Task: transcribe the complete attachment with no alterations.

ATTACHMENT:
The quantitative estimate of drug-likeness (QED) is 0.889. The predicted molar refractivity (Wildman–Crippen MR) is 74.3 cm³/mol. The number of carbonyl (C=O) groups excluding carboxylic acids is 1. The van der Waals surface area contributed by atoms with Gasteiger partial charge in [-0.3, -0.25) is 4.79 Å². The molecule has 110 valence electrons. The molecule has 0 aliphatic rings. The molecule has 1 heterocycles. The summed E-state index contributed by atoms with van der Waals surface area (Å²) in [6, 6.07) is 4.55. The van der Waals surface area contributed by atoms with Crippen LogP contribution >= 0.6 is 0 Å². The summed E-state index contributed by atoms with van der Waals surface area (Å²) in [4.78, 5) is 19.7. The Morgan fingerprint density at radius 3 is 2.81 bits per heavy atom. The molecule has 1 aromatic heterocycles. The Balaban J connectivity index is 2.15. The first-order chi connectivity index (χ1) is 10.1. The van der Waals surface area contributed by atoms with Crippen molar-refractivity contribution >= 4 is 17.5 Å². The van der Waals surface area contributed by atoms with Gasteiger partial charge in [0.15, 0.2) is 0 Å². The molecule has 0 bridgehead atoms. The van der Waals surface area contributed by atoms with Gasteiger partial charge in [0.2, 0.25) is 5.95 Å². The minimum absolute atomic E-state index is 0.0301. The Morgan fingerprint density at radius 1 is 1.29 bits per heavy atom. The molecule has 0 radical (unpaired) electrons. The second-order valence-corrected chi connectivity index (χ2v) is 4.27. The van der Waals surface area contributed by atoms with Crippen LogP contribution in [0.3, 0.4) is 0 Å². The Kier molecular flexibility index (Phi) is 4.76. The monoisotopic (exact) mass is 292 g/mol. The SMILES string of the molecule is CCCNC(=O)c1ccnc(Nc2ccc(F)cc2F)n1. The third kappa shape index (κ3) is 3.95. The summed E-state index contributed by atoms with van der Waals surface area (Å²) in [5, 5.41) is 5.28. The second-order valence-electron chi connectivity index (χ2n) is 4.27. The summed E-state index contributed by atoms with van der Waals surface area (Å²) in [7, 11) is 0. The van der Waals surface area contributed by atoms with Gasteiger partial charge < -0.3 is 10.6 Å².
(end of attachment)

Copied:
The quantitative estimate of drug-likeness (QED) is 0.889. The predicted molar refractivity (Wildman–Crippen MR) is 74.3 cm³/mol. The number of carbonyl (C=O) groups excluding carboxylic acids is 1. The van der Waals surface area contributed by atoms with Gasteiger partial charge in [-0.3, -0.25) is 4.79 Å². The molecule has 110 valence electrons. The molecule has 0 aliphatic rings. The molecule has 1 heterocycles. The summed E-state index contributed by atoms with van der Waals surface area (Å²) in [6, 6.07) is 4.55. The van der Waals surface area contributed by atoms with Crippen LogP contribution >= 0.6 is 0 Å². The summed E-state index contributed by atoms with van der Waals surface area (Å²) in [4.78, 5) is 19.7. The Morgan fingerprint density at radius 3 is 2.81 bits per heavy atom. The molecule has 1 aromatic heterocycles. The Balaban J connectivity index is 2.15. The first-order chi connectivity index (χ1) is 10.1. The van der Waals surface area contributed by atoms with Crippen molar-refractivity contribution >= 4 is 17.5 Å². The van der Waals surface area contributed by atoms with Gasteiger partial charge in [0.15, 0.2) is 0 Å². The molecule has 0 bridgehead atoms. The van der Waals surface area contributed by atoms with Gasteiger partial charge in [0.2, 0.25) is 5.95 Å². The minimum absolute atomic E-state index is 0.0301. The Morgan fingerprint density at radius 1 is 1.29 bits per heavy atom. The molecule has 0 radical (unpaired) electrons. The second-order valence-corrected chi connectivity index (χ2v) is 4.27. The van der Waals surface area contributed by atoms with Crippen LogP contribution in [0.3, 0.4) is 0 Å². The Kier molecular flexibility index (Phi) is 4.76. The monoisotopic (exact) mass is 292 g/mol. The SMILES string of the molecule is CCCNC(=O)c1ccnc(Nc2ccc(F)cc2F)n1. The third kappa shape index (κ3) is 3.95. The summed E-state index contributed by atoms with van der Waals surface area (Å²) in [5, 5.41) is 5.28. The second-order valence-electron chi connectivity index (χ2n) is 4.27. The summed E-state index contributed by atoms with van der Waals surface area (Å²) in [7, 11) is 0. The van der Waals surface area contributed by atoms with Gasteiger partial charge < -0.3 is 10.6 Å².